“A small and colourful guesthouse in one of the highest villages of the mighty Toubkal Massif, imbued with the warmth and vitality of its remarkable owner”
There are various different types of guest room slotted into the fabric of Douar Samra. There are 4 in the main house, Main House Doubles and Main House Triples; most have no electricity and are lit by candlelight and oil lamps. Three Mini Suites (Mouss, Sdez and Sbat) reside in a separate group of buildings in the garden and are larger, each sleeping 3-5. Here there is electricity, and Mouss (the largest) has a cosy mezzanine to separate the 2 sleeping areas.
There’s also the Treehouse room, perched on 8m stilts just a stone's throw from the main house. Shaded by trees in summer, and warmed by a wood-burning stove in winter, it has a wraparound balcony offering magnificent views over the mountains and village. Inside there’s a kingsize bed and space for a cot, too. The feel is rustic chic, with wooden walls, a mirrored open-plan shower, a separate toilet, a hairdryer (there's electricity here), plus tea and coffee-making facilities for your post-hike mint tea.
All of the rooms feel very snug and welcoming and seem to reflect Jacqueline’s own inner warmth. There are bright Berber blankets for curtains, low tataoui ceilings, straw-matted floors, little niches for candles or lamps, richly-coloured sequined cushions and masses of original paintings.
Simple wooden poles rendered into the walls give you somewhere to hang your clothes and reed baskets provide additional storage space. The small tadlakt shower rooms have a similarly organic, homespun feel: sinks set into simple pole frames, screed floors and shower gel and shampoo in a small woven basket. Best of all though, you can slip out of your walking boots and into a pair of the cosy babouches that Jacqueline has placed in all of the bedrooms.
Even if you’re here during the winter months, when temperatures can plummet at night, you won’t be cold. Each room has its own open hearth, there are thick Berber blankets on the beds, cosy fleece dressing gowns and you’ll have a hot water bottle delivered last thing.
Douar Samra’s kitchen is the real heart of Jacqueline’s home. Whenever you pass by you’ll be greeted with a waft of spices being used for your next meal, and a smile from Rachida and her team of helpers. This is the place to try out a few words of Berber or French and, if you’re interested, to be talked through what goes into traditional Berber cuisine.
We ate as well here as we did anywhere in Morocco and have happy memories of sharing dinner with Jacqueline and her guests around a low table in the candlelit dining room. It has the same embracing vibe as the rest of the house with beautiful tataoui ceilings, low tables dressed in brightly-coloured shawls, cushion-laden benches, a fire burning in the hearth and Mohammed, Jacqueline’s second-in-command, busying about.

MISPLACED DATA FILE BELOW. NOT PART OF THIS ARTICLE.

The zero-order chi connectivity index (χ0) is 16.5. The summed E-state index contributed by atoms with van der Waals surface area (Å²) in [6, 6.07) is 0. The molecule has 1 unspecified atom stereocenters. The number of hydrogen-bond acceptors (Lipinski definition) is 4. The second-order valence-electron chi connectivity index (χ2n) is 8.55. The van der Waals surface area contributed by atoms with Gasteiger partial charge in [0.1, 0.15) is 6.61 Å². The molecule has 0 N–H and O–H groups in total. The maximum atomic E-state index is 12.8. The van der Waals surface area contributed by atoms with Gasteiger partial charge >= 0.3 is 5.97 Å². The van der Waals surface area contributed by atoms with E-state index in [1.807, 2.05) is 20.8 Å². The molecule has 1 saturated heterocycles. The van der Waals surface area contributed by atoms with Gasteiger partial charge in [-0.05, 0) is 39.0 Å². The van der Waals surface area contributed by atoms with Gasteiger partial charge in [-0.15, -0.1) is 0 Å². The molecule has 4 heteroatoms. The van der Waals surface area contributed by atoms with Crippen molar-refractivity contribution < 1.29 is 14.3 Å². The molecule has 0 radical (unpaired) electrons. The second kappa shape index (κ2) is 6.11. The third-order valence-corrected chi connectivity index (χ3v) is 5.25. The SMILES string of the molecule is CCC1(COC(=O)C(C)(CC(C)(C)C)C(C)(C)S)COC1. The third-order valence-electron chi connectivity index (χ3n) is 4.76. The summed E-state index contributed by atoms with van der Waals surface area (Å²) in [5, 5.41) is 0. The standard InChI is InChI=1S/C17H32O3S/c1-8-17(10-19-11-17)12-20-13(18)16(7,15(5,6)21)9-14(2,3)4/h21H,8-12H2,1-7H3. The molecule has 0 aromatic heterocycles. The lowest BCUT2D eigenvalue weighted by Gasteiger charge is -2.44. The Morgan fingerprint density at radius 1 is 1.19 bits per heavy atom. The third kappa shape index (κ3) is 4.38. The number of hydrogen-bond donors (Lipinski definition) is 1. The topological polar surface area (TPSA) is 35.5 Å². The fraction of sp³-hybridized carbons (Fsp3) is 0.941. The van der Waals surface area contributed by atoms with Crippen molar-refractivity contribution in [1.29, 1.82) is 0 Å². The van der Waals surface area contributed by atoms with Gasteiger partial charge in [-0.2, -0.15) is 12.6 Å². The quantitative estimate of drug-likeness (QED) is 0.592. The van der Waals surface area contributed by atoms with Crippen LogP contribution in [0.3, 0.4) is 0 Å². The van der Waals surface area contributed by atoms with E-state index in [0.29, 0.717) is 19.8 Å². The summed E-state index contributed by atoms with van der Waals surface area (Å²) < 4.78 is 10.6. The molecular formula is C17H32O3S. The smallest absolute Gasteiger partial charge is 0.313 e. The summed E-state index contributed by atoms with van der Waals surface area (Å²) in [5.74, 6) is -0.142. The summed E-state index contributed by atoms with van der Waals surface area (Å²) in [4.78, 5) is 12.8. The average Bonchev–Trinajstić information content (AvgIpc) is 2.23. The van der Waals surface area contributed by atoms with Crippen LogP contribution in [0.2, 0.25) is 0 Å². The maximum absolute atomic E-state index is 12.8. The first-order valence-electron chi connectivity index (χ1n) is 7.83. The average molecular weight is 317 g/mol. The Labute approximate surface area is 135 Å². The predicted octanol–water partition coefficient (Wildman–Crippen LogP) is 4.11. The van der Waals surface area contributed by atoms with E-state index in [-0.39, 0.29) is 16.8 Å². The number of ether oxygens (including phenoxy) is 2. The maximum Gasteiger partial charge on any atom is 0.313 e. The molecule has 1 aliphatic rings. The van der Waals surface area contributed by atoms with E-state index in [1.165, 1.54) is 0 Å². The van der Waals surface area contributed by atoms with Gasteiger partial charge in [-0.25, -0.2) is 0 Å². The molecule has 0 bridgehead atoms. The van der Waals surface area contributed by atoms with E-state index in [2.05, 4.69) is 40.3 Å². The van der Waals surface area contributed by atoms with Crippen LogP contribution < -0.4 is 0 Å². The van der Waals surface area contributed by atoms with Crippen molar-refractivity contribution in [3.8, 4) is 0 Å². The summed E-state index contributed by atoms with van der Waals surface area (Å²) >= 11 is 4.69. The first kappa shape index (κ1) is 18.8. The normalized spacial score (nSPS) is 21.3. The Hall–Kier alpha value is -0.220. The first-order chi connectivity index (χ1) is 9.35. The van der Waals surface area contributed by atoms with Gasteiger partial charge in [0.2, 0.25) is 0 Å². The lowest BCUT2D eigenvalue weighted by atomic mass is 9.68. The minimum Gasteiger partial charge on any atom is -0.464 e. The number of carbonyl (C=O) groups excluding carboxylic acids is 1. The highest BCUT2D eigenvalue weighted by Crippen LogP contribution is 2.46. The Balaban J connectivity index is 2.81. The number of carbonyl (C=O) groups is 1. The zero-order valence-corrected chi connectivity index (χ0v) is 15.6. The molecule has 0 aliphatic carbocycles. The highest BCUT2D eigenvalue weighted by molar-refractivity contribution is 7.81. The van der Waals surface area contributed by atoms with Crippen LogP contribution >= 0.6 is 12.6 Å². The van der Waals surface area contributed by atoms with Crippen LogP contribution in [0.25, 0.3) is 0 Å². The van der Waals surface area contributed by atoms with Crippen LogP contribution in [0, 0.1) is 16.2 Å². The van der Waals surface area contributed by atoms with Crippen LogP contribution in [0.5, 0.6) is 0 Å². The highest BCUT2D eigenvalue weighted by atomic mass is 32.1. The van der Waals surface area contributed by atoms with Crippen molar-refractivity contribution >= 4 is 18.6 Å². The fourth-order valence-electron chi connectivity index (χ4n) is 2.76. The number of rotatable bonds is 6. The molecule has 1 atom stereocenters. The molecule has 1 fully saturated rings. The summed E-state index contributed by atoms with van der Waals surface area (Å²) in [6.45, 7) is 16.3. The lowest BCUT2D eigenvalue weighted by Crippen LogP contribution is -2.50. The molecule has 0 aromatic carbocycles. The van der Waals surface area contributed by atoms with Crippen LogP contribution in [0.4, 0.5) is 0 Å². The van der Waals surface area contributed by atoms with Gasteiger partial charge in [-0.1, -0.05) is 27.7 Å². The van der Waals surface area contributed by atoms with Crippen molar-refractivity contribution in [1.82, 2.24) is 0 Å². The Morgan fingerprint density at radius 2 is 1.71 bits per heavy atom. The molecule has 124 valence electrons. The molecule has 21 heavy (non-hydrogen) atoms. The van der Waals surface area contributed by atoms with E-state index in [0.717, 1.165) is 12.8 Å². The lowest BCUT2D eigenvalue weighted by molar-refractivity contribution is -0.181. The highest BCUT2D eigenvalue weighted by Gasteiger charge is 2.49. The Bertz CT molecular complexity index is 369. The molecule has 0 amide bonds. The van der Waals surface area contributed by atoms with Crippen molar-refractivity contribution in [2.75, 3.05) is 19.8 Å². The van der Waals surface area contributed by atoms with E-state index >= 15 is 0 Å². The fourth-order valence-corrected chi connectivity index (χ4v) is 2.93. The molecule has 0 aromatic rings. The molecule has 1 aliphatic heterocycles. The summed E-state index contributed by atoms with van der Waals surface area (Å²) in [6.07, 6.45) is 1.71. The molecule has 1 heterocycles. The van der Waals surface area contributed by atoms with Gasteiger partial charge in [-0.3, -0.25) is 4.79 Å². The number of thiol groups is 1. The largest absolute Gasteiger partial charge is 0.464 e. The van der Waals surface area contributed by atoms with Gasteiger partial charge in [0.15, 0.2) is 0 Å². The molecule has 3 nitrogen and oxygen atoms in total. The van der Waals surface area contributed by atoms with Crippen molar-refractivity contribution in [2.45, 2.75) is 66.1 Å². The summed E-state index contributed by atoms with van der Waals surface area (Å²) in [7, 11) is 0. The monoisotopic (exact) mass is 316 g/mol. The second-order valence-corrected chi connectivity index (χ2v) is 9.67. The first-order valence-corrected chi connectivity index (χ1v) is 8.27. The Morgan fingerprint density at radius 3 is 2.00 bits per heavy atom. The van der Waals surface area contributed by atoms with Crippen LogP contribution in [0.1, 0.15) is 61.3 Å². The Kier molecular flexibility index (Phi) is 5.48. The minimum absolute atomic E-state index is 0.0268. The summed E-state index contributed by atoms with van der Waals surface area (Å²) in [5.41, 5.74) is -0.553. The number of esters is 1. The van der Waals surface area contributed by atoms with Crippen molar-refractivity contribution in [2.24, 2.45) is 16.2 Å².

As vegetarians our meal was made up of a spicy vegetable soup followed by delicious Berber eggs (a sort of tomato tagine) while other guest feasted on tender, slow-cooked chicken spiced with ginger, cinnamon, saffron and cumin. Deserts were simple yet lovely, our favourite was a wonderfully moist almond cake followed by the obligatory mint tea. All vegetables and fruit, where possible, are cultivated in the hotel's organic garden and in the village.
Breakfast is of the simple, Moroccan variety, and is slightly different each day. It’s served out on the terrace in the warmer months. Bread is baked every morning; pancakes and jams are prepared in-house and are accompanied with pot-fulls of coffee and hot milk. You may also get fruit, yoghurts or sometimes boiled eggs.
If you’d like a picnic to take on your hike, just let Jacqueline know the night before; you'll get chicken mayo sandwiches, mixed salads, eggs, fruit and mineral water.
Children are celebrated everywhere in Morocco and nowhere more so than in the Berber villages. It’s yet another sign of Jacqueline’s generous nature that children under 7 years stay for free and those up to 12 yrs receive a 30% discount on adult rates. You probably won’t need a babysitter because there’s nowhere to go at night. But one could be arranged if you want to just chill out in the restaurant for the evening, or go for a stroll.
Children (4-12 years), Teens (over 12)
Five of the rooms can be used as triples plus Mouss (one of the garden Mini Suites) has two extra single beds.
Babysitting available by arrangement
Baby cots available on request
Remember baby and child equipment may be limited or need pre-booking